III. Post-Crisis Changes in Bank Balance Sheets
Cash and cash equivalents have grown in a huge amount from Q2 2007 to Q2 2014, with more punitive requirements on supplementary leverage ratio. Regulatory changes such as Basel III risk-based capital ratio and the leverage ratios, along with other liquidity ratios are just a few of the changes prompting shifts in the bank’s business models. Many of the regulatory ratios are deliberately set to discourage products that are (and were) perceived as risky investments. Banks can no longer in a position to take directional or proprietary risk, which has hindered their ability to facilitate market transactions in some cases, but also caused their daily value-at-risk (VAR) to steadily decline. Traditional activities, such as mortgage servicing, have or are moving out of the banking sector and into nonbanking entities. Banks must adjust their business models in order to move closer to compliance. As banks exit businesses or products with outsized operational risks, these activities will likely migrate to the shadow banking sector. The traditional banking system is undoubtedly stronger since the 2008 crisis: banks have raised over $500bn in capital, Tier 1 capital ratios have tripled and overnight repo is down 40%. It’s not clear whether some of the post-crisis changes to the banking system, such as improved asset quality and declined risk-weighted asset density are due to regulatory changes, or simply due to banks’ learning from past mistakes and re-assessing risk. Meanwhile, from the bankers’ perspective, convergence among the globally systemic banks is more likely than divergence. All will likely continue to stockpile cash, minimize their use of overnight repo, exit non-core businesses and perhaps even discontinue business with select clients.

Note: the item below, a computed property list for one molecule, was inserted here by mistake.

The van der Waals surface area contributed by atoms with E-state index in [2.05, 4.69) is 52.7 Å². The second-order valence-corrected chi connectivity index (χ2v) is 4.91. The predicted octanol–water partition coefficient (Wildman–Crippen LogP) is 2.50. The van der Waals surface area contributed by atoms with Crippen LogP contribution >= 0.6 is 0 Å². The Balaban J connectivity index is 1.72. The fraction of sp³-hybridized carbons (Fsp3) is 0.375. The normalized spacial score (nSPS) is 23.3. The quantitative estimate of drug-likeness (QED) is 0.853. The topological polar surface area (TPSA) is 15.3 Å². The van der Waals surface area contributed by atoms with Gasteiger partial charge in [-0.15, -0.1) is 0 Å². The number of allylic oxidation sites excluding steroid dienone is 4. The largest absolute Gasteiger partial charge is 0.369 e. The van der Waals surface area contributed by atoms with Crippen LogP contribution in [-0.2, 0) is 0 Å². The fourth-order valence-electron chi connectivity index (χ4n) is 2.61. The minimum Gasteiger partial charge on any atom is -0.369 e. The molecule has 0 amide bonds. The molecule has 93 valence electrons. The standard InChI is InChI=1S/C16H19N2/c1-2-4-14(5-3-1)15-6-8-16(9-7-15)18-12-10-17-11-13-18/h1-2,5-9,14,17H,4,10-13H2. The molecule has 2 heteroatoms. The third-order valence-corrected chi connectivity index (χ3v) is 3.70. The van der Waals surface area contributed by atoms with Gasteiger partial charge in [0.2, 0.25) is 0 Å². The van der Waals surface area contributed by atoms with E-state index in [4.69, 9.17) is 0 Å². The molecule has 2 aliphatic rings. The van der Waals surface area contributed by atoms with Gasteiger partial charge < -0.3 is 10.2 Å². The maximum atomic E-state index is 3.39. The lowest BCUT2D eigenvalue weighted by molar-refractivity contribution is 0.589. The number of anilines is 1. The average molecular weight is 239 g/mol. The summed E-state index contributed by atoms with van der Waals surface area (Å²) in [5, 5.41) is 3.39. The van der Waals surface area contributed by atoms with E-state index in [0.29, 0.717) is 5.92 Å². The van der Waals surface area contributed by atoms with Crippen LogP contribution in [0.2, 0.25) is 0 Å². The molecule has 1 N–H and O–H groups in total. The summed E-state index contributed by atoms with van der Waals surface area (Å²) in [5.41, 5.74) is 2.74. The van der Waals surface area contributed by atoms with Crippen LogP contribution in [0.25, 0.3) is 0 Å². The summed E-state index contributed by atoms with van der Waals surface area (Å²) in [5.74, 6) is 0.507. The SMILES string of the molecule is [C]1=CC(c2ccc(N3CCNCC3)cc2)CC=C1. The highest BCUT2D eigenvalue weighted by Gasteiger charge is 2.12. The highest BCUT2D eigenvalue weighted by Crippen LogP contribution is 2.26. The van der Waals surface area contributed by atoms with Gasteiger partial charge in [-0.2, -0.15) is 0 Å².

Office of Financial Research (OFR) Director Richard Berner commented on the ongoing work at the OFR to improve analysis, data, and policy tools for financial institutions. He noted that regulation of banks is pushing services to the shadow banking system, fueling capital arbitrage, which can ultimately transmit and amplify the effect of financial shocks. At the same time, tools for analyzing shadow banking are not as developed as for banks. Director Berner recommended the starting point for regulators should be to focus on the activities in which shadow banks engage. Significant data gaps in the shadow banking arena make it difficult to even quantify this activity. OFR is working to implement and expand a funding map across the financial industry, to help identify what the specific gaps are, as well as analyze the counterparties in shadow bank relationships to monitor and understand financial vulnerabilities wherever they arise.
To date, his Office has focused their shadow banking efforts on identifying risk in short-term wholesale funding markets, including repo and securities lending. OFR is seeking to fill major gaps in US repo data, particularly bilateral repo, as well as gaps in securities lending data and separate accounts holdings. At the same time, OFR is engaging its global counterparts to facilitate data sharing across countries, such as by leading the global Legal Entity Identifier initiative that helps standardize data collection across the financial system.
Director Berner also commented on the three main topics of the panel sessions. He noted that a CCP system doesn’t eliminate risk, and that significant creditor default risks as well as operational risks remain. He highlighted how changes in bank business models simply mean more services will move to shadow banks. Leveraged lending, mortgage servicing, and market making were three specific activities leaving the banking system, so financial economists should pay attention to what institutions an activity is moving to and what that means for our ability to monitor risk. Director Berner closed his remarks by noting that positive economic conditions may mask risk, but OFR and its counterparts’ job is to identify those vulnerabilities, to be forward-looking while acknowledging we can’t be predictive.
The CFP thanks Robert H. Smith School of Business Finance students Julia Zhu (M.Fin) and Ben Munyan (Ph.D) for their significant contributions to this article.